RICHMOND, Va. — A Fairfax County Public Schools counselor who remained on the job despite a sex arrest was never placed on supervised probation after his conviction, according to new documents obtained by WUSA9.
Through the Freedom of Information Action (FOIA), the Virginia Department of Corrections released an investigative report into the case against Darren Thornton, who was arrested a second time for soliciting prostitution about three months after a sex crime conviction.
"It was during the ensuing process that it was discovered that Thornton had never been placed on supervision by Chesterfield Probation and Parole as ordered by the Chesterfield Circuit Court following his March 11, 2022 conviction," the synopsis of the report stated.
Chief of Corrections Operations David Robinson requested an investigation on his probation supervision in August after he learned Thornton had been actively working at Glasgow Middle School in Lincolnia, despite his conviction for soliciting prostitution from a minor.
Thornton was first arrested on the charge in November 2020 in Chesterfield County, about three months after FCPS hired him. Court documents said Thornton thought he was meeting an underage girl who turned out to be an undercover officer. He brought beer, condoms and his school ID.
The Chesterfield County Circuit Court sentenced him to five years suspension and placed him on supervised probation.
However, shown in an email from Chesterfield Probation and Parole Chief Simon Miranowicz, there was no record of a supervision referral.
"The Chesterfield County Clerk Office is responsible for submitting all supervision referrals to the District #27 email account," Miranowicz said. "I reviewed our district account to determine and verify if our district received a probation referral from the Chesterfield Clerk's Office and could not locate a referral for this case."
The email also said the office missed opportunities to open the case through the presentence investigation report process. The report also mentioned four areas of improvement, although most of the summary was redacted.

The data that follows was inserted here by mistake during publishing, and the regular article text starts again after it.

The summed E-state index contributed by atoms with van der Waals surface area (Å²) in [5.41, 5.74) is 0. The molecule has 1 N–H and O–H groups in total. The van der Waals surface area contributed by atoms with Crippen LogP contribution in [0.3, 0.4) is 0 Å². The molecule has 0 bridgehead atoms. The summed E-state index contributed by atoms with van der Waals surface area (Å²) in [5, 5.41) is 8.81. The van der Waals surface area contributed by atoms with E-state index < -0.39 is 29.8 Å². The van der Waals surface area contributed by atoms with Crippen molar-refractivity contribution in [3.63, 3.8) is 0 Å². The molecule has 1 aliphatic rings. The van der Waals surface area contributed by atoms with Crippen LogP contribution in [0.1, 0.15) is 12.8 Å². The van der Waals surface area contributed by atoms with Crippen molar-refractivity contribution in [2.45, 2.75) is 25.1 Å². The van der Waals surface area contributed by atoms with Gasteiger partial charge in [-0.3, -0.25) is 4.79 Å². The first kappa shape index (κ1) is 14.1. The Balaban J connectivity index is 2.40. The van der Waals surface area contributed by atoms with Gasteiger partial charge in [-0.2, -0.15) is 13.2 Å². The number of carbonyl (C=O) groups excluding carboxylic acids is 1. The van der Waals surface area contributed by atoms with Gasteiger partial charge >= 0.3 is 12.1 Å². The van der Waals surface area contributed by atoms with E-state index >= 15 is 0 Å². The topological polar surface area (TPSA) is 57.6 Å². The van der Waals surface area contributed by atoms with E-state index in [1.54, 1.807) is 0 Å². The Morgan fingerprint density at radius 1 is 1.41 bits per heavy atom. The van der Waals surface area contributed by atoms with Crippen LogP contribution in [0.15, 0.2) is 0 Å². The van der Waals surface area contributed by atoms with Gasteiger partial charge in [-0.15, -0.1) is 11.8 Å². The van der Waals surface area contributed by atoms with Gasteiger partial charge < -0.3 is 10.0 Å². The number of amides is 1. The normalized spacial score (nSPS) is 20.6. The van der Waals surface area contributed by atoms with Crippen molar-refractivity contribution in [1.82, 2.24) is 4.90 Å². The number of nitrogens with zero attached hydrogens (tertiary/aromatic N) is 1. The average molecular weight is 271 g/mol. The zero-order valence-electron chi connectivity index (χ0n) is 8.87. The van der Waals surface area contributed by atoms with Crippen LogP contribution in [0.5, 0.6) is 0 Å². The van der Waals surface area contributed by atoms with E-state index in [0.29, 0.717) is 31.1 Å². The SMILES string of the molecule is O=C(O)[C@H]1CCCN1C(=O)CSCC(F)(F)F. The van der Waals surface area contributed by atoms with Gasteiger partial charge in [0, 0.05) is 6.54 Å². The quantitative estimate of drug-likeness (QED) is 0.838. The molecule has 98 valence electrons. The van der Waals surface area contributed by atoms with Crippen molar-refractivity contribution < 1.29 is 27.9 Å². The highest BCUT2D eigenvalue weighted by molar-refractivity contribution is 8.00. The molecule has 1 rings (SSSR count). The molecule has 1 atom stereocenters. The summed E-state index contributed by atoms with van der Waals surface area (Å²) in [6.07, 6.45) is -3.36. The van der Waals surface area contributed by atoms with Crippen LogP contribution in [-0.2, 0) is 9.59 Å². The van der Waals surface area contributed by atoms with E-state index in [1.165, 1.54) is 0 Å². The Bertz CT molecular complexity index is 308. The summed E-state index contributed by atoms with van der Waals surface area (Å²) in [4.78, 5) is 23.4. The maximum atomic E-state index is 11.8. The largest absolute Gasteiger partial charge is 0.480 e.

"This is a real comedy of errors but only it's not a comedy, but a tragedy," Del. Kaye Kory, (D) Fairfax County, told WUSA9.
Kory is former FCPS board member who said the lack of oversight was dangerous.
"Unfortunately, the result is that our children's safety was threatened," she said. "This is unacceptable. It damn well better not happen again."
In late September, a VADOC spokesperson said the staff at the Chesterfield Probation and Parole District will be subject to discipline and require additional training as a result of the "process failures" involved in the incident.
A review of the involved processes is being conducted to prevent a similar oversight from happening again, per spokesperson Benjamin Jarvela.
Jarvela also said details of disciplinary actions are confidential.
Scrutiny over how school employee arrests are reported intensified following the discovery that Chesterfield County Police failed to properly notify school officials of his charges. One day after his arrest in November, police tried to inform former superintendent Dr. Scott Brabrand, but the emails never went through.
State lawmakers and Fairfax County officials told WUSA9 about their efforts to improve the state notification system including regular background checks.
Dr. Michelle Reid of FCPS began the process to fire Thornton as soon as she found out in late July. She held community meetings with parents of Glasgow Middle School students twice.
In the most recent meeting, Reid said a third-party investigation found "several systemic gaps" in the FCPS hiring process "including on reference checks, verification of the appropriate license, and information sharing between jurisdictions" among other issues the superintendent says FCPS is addressing.
"One of the things that we have to do first is name that we have a concern, acknowledge that, look into it, and then follow recommendations that we know to be best practice moving forward," Dr. Reid told WUSA9. "I don't believe it's going to happen again here in Fairfax County Public Schools. I believe our families can trust us."
Thornton is also facing additional charges for failure to register as a sex offender. Thornton is accused of lying about his employment which he listed as "self-employed" and incomplete paperwork to police on June 21.
DC, Maryland, and Virginia all require offenders to self-register, so people can learn the nature of offenders' crimes, where they live and their identifying features.
Virginia also tries to deter offenders from falsifying information by warning them beforehand falsification is a crime.